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Rule by Experts?

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The populist sentiment behind the Brexit vote, the election of Donald Trump, increasing skepticism of the mainstream media, distrust of higher education institutions, and similar phenomena has given rise to a worry among experts that society no longer values expertise. 

Tom Nichols, author of the recent book The Death of Expertise, thinks the increasingly skeptical attitude among the general public poses grave harm to society. Writing in Politico, he worries that

the implicit social contract between educated elites and laypeople — in which professionals were rewarded for their expertise and, in turn, were expected to spread the benefits of their knowledge — is fraying. ... [O]rdinary citizens seem increasingly confident in their views, but no more competent than they were 30 or 40 years ago. A significant number of laypeople now believe, for no reason but self-affirmation, that they know better than experts in almost every field. They have come to this conclusion after being coddled in classrooms from kindergarten through college, continually assured by infotainment personalities in increasingly segmented media that popular views, no matter how nutty, are virtuous and right, and mesmerized by an internet that tells them exactly what they want to hear, no matter how ridiculous the question.

Nichols does not explain exactly why this skepticism is harmful, assuming that multiple references to Trump and people who do not vaccinate their children on the CDC schedule are sufficient to validate the rule of experts. (In fairness, I haven't read his book, only this one article.) 

One response to this kind of concern — which almost always comes from the political left and talk about vaccines and climate change — is to point out that anti-scientific, anti-expert views are quite common among self-described progressives. (I like to refer to minimum-wage supporters as "wage-science deniers.")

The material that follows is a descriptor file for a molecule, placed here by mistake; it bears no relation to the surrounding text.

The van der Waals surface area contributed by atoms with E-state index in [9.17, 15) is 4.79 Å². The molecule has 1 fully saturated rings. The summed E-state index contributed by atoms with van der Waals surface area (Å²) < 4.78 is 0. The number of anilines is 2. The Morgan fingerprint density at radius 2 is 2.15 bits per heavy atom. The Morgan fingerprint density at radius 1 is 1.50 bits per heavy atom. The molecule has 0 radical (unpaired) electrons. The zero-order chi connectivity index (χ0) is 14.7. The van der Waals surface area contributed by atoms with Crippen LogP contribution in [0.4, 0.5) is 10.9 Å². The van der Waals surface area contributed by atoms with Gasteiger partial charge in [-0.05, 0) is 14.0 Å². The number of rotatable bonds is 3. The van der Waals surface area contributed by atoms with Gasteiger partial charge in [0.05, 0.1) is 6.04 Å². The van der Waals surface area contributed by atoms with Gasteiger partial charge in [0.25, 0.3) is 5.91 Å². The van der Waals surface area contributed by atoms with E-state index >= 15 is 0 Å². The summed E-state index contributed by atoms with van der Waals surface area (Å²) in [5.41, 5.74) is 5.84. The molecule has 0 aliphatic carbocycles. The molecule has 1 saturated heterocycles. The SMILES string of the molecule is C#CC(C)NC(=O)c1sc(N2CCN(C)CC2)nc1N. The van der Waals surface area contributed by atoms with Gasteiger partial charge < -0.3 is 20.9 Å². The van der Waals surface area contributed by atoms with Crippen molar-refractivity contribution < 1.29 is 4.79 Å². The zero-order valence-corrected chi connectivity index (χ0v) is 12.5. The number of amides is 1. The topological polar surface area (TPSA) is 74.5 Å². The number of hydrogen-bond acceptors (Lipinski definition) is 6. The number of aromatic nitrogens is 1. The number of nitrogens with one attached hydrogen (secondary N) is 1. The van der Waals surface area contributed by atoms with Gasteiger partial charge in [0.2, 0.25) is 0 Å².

But there is a more fundamental problem with these sorts of articles: they conflate the scientific concept of "expertise" (systematic, deep knowledge of particular theories, mechanisms, and evidence) with the sociological concept of "expert" (a person who claims to have expertise). Even the most cursory glance at the history, philosophy, or sociology of science tells us that the self-proclaimed "experts" are frequently, and horribly wrong on a host of critical issues.

The nutrition experts, working with special interests, gave us the 1970s-era food pyramid (telling us to maximize our carb intake while avoiding protein). Before 1989 the consensus among establishment economists was that Soviet-style central planning was more efficient and less wasteful than the "anarchic" methods of markets and that Soviet GDP would soon overtake that of the US. Even today, most government officials, bankers, and media commentators are vulgar Keynesians. And who knows whether the current consensus in climate science — a field awash in billions of dollars of special-interest funding — will turn out to be correct. In any case, we need more than a few anecdotes to support the claim that the rule of experts brings net benefits.

To his credit, Nichols recognizes that experts communities aren't entirely blameless:

their track records are full of mistakes, some of great consequence. Worse, because experts tend to speak mostly to one another, they often display a lack of empathy with those who do not understand them or their specialized jargon. They barely veil their pleasure at the distance, both physical and intellectual, they enjoy from laypeople. And they too easily fall prey to the arrogance of believing that their expertise in one subject can be applied to almost any issue — especially if there’s a healthy paycheck involved.

This all true, but there's a more fundamental problem, what Hayek described as the hubris of the intellectual or "constructivist rationalism," the belief that the community of scientific and technical elites can organize and plan, from the top down, all human activities and organizations. In a free market, people are free to become experts, private funders are free to train experts and support their research and outreach, and we are all free to follow the advice of this or that expert, or none. Under interventionism, certain experts partner with the state, the former providing legitimacy, the latter providing resources. That's the relationship most threatened by public skepticism.

Peter G. Klein is Carl Menger Research Fellow of the Mises Institute and W. W. Caruth Chair and Professor of Entrepreneurship at Baylor University's Hankamer School of Business.

Note: The views expressed on Mises.org are not necessarily those of the Mises Institute.
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